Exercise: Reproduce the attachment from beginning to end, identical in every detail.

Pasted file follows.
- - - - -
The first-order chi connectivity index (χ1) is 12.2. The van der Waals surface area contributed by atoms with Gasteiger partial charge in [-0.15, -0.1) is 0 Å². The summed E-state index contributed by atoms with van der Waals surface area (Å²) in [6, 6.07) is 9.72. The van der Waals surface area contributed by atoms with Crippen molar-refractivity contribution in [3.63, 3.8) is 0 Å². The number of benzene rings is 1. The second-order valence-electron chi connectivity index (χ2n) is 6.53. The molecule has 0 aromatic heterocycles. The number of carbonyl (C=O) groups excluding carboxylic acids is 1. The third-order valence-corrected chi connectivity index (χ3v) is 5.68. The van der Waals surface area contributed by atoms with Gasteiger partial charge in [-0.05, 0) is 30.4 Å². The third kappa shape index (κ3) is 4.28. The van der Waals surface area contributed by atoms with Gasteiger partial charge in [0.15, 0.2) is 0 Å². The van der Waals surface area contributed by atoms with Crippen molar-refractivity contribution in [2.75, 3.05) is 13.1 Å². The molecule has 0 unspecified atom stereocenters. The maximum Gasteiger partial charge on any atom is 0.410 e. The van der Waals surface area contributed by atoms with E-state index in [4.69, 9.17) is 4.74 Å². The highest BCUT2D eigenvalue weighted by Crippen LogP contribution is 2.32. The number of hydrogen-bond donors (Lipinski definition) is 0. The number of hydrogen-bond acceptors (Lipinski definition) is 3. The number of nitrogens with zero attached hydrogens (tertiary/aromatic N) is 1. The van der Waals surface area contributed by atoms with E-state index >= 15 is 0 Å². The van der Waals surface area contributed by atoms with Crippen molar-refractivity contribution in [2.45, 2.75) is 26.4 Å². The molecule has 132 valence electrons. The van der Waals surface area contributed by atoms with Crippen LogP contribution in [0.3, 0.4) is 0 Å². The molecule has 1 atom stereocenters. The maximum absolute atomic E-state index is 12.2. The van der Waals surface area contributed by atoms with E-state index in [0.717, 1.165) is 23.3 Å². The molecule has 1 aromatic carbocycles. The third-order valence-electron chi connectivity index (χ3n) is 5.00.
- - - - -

The first-order chi connectivity index (χ1) is 12.2. The van der Waals surface area contributed by atoms with Gasteiger partial charge in [-0.15, -0.1) is 0 Å². The summed E-state index contributed by atoms with van der Waals surface area (Å²) in [6, 6.07) is 9.72. The van der Waals surface area contributed by atoms with Crippen molar-refractivity contribution in [3.63, 3.8) is 0 Å². The number of benzene rings is 1. The second-order valence-electron chi connectivity index (χ2n) is 6.53. The molecule has 0 aromatic heterocycles. The number of carbonyl (C=O) groups excluding carboxylic acids is 1. The third-order valence-corrected chi connectivity index (χ3v) is 5.68. The van der Waals surface area contributed by atoms with Gasteiger partial charge in [-0.05, 0) is 30.4 Å². The third kappa shape index (κ3) is 4.28. The van der Waals surface area contributed by atoms with Gasteiger partial charge in [0.15, 0.2) is 0 Å². The van der Waals surface area contributed by atoms with Crippen molar-refractivity contribution in [2.75, 3.05) is 13.1 Å². The molecule has 0 unspecified atom stereocenters. The maximum Gasteiger partial charge on any atom is 0.410 e. The van der Waals surface area contributed by atoms with E-state index in [4.69, 9.17) is 4.74 Å². The highest BCUT2D eigenvalue weighted by Crippen LogP contribution is 2.32. The number of hydrogen-bond donors (Lipinski definition) is 0. The number of hydrogen-bond acceptors (Lipinski definition) is 3. The number of nitrogens with zero attached hydrogens (tertiary/aromatic N) is 1. The van der Waals surface area contributed by atoms with E-state index >= 15 is 0 Å². The van der Waals surface area contributed by atoms with Crippen molar-refractivity contribution in [2.45, 2.75) is 26.4 Å². The molecule has 132 valence electrons. The van der Waals surface area contributed by atoms with Crippen LogP contribution in [0.3, 0.4) is 0 Å². The molecule has 1 atom stereocenters. The maximum absolute atomic E-state index is 12.2. The van der Waals surface area contributed by atoms with E-state index in [0.717, 1.165) is 23.3 Å². The molecule has 1 aromatic carbocycles. The third-order valence-electron chi connectivity index (χ3n) is 5.00.